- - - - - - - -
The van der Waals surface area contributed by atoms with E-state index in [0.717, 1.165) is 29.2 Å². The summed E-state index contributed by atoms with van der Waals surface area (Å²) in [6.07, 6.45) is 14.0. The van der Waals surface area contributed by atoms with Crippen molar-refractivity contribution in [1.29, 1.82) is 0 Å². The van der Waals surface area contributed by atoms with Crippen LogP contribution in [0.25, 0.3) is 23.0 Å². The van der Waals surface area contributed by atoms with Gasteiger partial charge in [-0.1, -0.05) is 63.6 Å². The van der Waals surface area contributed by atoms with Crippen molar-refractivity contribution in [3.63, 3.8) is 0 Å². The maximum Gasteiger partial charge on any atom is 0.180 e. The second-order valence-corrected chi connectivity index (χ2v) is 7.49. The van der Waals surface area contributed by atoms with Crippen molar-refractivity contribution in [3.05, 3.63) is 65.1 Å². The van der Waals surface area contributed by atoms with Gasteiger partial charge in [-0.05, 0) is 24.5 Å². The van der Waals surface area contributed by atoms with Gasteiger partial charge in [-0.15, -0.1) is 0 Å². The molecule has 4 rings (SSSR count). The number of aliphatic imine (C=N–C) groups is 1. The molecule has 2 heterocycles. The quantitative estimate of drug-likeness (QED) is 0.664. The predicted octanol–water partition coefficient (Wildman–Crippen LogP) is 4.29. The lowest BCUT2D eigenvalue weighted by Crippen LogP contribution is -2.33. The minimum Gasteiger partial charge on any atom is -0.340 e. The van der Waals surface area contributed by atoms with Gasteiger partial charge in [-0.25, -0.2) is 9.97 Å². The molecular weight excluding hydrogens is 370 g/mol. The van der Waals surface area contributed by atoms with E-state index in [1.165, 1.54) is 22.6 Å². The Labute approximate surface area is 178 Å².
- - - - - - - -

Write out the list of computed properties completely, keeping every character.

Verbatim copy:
The van der Waals surface area contributed by atoms with E-state index in [0.717, 1.165) is 29.2 Å². The summed E-state index contributed by atoms with van der Waals surface area (Å²) in [6.07, 6.45) is 14.0. The van der Waals surface area contributed by atoms with Crippen molar-refractivity contribution in [1.29, 1.82) is 0 Å². The van der Waals surface area contributed by atoms with Crippen LogP contribution in [0.25, 0.3) is 23.0 Å². The van der Waals surface area contributed by atoms with Gasteiger partial charge in [-0.1, -0.05) is 63.6 Å². The van der Waals surface area contributed by atoms with Crippen molar-refractivity contribution in [3.63, 3.8) is 0 Å². The maximum Gasteiger partial charge on any atom is 0.180 e. The second-order valence-corrected chi connectivity index (χ2v) is 7.49. The van der Waals surface area contributed by atoms with Crippen molar-refractivity contribution in [3.05, 3.63) is 65.1 Å². The van der Waals surface area contributed by atoms with Gasteiger partial charge in [-0.05, 0) is 24.5 Å². The van der Waals surface area contributed by atoms with Gasteiger partial charge in [-0.15, -0.1) is 0 Å². The molecule has 4 rings (SSSR count). The number of aliphatic imine (C=N–C) groups is 1. The molecule has 2 heterocycles. The quantitative estimate of drug-likeness (QED) is 0.664. The predicted octanol–water partition coefficient (Wildman–Crippen LogP) is 4.29. The lowest BCUT2D eigenvalue weighted by Crippen LogP contribution is -2.33. The minimum Gasteiger partial charge on any atom is -0.340 e. The van der Waals surface area contributed by atoms with Gasteiger partial charge in [-0.25, -0.2) is 9.97 Å². The molecular weight excluding hydrogens is 370 g/mol. The van der Waals surface area contributed by atoms with E-state index in [1.165, 1.54) is 22.6 Å². The Labute approximate surface area is 178 Å².